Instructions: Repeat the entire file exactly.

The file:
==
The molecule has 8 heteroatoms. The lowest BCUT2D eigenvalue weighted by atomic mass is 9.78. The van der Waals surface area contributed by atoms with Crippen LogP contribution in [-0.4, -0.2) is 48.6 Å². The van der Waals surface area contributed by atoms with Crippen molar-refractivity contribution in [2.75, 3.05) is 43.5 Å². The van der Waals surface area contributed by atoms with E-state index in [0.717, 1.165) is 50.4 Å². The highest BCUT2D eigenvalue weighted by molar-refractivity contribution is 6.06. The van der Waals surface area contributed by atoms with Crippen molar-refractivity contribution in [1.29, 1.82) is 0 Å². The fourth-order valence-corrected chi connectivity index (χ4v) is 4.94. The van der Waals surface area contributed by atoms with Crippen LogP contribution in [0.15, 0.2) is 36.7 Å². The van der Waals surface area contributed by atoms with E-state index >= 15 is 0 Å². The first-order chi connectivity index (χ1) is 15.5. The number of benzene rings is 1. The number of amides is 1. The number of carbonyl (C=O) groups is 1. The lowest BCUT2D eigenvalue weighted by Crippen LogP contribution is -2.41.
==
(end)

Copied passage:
The molecule has 8 heteroatoms. The lowest BCUT2D eigenvalue weighted by atomic mass is 9.78. The van der Waals surface area contributed by atoms with Crippen LogP contribution in [-0.4, -0.2) is 48.6 Å². The van der Waals surface area contributed by atoms with Crippen molar-refractivity contribution in [2.75, 3.05) is 43.5 Å². The van der Waals surface area contributed by atoms with E-state index in [0.717, 1.165) is 50.4 Å². The highest BCUT2D eigenvalue weighted by molar-refractivity contribution is 6.06. The van der Waals surface area contributed by atoms with Crippen molar-refractivity contribution in [1.29, 1.82) is 0 Å². The fourth-order valence-corrected chi connectivity index (χ4v) is 4.94. The van der Waals surface area contributed by atoms with Crippen LogP contribution in [0.15, 0.2) is 36.7 Å². The van der Waals surface area contributed by atoms with E-state index >= 15 is 0 Å². The first-order chi connectivity index (χ1) is 15.5. The number of benzene rings is 1. The number of amides is 1. The number of carbonyl (C=O) groups is 1. The lowest BCUT2D eigenvalue weighted by Crippen LogP contribution is -2.41.